Testing Explorer Hat Pro GPIO


#1

Hi - what is the best way to check that all the posts on the EHP work correctly?

Specifically, my EHP seems to work in term of the dedicated hardware but I can’t seem to make a serial console connection using TX and RX on the HAT. My Pi powers on but that’s it.

If I remove the HAT I can make the connection just fine so something does not seem right here.

RM


#2

Try connecting TX to TX and RX to RX in exactly the way you wouldn’t normally on a serial connection- I think the labels have been reserved. ( Or put the right way 'round for the connections, depending on how you look at it. )

The PCBs themselves are continuity tested during manufacture, so the chances of the traces themselves being broken or non-functional are pretty close to zero.


#3

yes, I think I tried that, but that was before I got the serial connection 100% working on my Mac (kext signing related problem!). I am going to try from 1 pi to another this weekend and will definitely check your suggestion - sorts of makes sense…


#4

btw, expect some contribution to Pinout2 as soon as I find time, that is an awesome idea and it should be more visible around here, if there is no conflict of interest (but why would there be?)!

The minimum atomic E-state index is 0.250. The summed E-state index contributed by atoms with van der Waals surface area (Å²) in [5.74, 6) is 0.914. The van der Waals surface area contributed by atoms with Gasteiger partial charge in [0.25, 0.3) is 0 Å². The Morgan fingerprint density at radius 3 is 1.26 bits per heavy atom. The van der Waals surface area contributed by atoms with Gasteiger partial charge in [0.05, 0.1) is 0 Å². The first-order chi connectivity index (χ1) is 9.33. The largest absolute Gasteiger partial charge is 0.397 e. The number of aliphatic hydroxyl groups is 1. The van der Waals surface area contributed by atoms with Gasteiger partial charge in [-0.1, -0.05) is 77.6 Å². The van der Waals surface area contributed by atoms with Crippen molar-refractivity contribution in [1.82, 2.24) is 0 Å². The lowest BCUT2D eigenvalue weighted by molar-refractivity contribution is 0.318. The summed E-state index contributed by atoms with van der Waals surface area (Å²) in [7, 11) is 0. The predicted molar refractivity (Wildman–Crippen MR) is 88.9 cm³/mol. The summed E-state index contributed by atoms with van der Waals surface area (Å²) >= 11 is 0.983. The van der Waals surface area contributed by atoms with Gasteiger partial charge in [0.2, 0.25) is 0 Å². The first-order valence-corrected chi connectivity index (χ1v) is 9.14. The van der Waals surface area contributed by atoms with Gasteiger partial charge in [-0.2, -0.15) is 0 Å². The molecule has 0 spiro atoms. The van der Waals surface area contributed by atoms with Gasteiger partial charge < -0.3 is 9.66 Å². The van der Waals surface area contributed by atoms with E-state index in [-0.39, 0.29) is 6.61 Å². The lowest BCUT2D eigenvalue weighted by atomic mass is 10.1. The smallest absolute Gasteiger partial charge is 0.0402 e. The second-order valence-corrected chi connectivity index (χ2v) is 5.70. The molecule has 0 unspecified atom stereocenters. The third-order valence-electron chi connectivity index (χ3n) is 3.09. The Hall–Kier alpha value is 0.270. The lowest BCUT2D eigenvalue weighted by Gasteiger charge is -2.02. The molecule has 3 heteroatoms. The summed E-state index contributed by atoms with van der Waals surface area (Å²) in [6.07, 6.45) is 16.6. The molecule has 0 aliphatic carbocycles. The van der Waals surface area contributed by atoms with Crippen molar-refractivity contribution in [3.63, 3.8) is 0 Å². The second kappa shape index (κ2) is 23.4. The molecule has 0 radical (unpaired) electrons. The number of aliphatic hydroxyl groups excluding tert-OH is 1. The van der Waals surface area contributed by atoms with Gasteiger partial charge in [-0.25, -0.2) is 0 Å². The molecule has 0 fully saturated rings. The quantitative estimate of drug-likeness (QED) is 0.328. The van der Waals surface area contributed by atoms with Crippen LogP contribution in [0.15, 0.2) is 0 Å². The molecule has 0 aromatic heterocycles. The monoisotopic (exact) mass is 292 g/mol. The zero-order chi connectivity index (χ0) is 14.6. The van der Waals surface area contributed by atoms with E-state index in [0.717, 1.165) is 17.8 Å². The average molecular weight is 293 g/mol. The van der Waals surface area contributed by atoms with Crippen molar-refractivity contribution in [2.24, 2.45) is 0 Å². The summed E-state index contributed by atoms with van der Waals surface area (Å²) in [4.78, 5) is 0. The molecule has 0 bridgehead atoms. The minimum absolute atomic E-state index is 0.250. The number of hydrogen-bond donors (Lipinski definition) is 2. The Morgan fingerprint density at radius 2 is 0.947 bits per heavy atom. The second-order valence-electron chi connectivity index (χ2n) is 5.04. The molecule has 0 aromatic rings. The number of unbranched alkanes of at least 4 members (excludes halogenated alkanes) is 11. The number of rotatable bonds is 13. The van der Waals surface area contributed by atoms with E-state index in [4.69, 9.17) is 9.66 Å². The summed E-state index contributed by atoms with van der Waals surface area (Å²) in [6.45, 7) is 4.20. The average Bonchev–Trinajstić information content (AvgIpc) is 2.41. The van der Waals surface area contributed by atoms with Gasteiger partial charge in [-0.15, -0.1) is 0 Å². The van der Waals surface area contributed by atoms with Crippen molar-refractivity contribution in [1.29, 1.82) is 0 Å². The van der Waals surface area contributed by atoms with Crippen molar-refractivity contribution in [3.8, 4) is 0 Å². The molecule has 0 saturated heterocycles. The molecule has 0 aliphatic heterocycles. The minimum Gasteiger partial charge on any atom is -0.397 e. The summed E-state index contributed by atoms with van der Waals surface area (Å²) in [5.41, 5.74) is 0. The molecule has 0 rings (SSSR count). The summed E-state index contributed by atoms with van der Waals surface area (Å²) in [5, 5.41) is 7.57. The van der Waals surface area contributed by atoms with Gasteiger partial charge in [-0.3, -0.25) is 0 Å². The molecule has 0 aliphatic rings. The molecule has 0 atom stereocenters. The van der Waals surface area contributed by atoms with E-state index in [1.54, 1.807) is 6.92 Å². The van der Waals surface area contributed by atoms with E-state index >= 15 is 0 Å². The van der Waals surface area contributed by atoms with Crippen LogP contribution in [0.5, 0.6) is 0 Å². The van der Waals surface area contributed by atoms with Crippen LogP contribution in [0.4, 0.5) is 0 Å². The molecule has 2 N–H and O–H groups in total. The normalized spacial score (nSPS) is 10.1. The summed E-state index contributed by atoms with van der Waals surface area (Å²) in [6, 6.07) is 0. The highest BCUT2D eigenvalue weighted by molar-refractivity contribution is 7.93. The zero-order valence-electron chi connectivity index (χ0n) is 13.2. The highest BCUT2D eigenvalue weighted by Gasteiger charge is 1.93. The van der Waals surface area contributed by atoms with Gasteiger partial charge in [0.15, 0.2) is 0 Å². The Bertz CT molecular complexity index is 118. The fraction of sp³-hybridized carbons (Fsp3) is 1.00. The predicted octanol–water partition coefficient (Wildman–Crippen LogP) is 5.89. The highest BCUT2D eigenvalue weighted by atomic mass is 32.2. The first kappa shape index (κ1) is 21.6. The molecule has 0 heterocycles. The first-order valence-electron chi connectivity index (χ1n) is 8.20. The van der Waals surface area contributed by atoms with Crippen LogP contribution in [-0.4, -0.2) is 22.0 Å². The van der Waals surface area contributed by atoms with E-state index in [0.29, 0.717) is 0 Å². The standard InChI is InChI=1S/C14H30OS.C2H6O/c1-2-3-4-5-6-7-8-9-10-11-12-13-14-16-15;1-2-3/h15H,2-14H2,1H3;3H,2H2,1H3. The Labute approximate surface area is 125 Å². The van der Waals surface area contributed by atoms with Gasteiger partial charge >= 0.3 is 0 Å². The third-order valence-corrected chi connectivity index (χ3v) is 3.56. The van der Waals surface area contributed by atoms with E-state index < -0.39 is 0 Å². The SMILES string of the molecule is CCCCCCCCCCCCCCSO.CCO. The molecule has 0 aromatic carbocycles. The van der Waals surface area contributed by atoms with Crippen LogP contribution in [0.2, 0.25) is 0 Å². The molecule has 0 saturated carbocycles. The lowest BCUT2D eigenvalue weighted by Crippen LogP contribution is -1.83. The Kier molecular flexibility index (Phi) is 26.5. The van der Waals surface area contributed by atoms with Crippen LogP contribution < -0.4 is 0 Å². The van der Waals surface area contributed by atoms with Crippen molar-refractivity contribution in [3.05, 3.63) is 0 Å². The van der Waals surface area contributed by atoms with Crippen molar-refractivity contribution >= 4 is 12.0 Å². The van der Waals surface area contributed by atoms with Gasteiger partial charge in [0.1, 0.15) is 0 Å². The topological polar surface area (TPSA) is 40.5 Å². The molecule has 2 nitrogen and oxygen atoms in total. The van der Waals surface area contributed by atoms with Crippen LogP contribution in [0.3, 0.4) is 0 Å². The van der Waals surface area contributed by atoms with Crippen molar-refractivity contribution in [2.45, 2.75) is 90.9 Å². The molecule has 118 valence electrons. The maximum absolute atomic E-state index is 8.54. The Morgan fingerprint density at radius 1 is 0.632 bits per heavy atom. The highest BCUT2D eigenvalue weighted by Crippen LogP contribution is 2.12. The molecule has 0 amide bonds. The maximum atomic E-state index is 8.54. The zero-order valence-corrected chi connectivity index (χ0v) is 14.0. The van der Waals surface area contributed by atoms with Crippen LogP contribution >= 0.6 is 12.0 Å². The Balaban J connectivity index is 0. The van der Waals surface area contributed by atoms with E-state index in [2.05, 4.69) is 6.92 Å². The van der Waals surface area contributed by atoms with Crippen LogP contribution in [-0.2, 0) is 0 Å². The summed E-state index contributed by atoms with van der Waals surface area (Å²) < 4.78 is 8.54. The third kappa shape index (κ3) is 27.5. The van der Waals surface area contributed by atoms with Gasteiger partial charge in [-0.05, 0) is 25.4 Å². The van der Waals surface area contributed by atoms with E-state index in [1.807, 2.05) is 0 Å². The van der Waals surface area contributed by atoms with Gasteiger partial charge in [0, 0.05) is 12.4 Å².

#5

I checked the schematic/board layout and the labels are definitely reversed.

I’ve been asked about an embeddable version of Pinout, and I’m giving it some serious thought. I’d like to be able to generate pinout graphics automatically for every board that’s added.

Probably worth another thread for discussion!


#6

nope, I’m agraid that it’s not getting anywhere for me. I tried from my Pi2 (minus 5V, Pi1 A+ USB powered) and same results: works a treat direct from GPIO but not the HAT.

Granted that I had to find a way to accomodate the female header on the HAT (odd choice incidentally) I’m fairly sure the connections are good, if nothing else because the Pi powers up (when hooked up to Mac).

Perhaps you should give me a round up of what I’m supposed to do to use my Adafruit TTL with the Explorer but it’s not like there are a million possibilities.

Anyhow, it’s kind of a big deal for me as I picked up the pro version primarily for this. Ideally I’d like to just hook it up to jy mac while on the road and not depend on a wifi being available.


#7

I haven’t got the right bits with my to test for myself at the moment, but I’ll try it out on Monday if I don’t get swept up by something else.

Are you connecting the Ground wire to one of the Ground connections on Explorer HAT, too?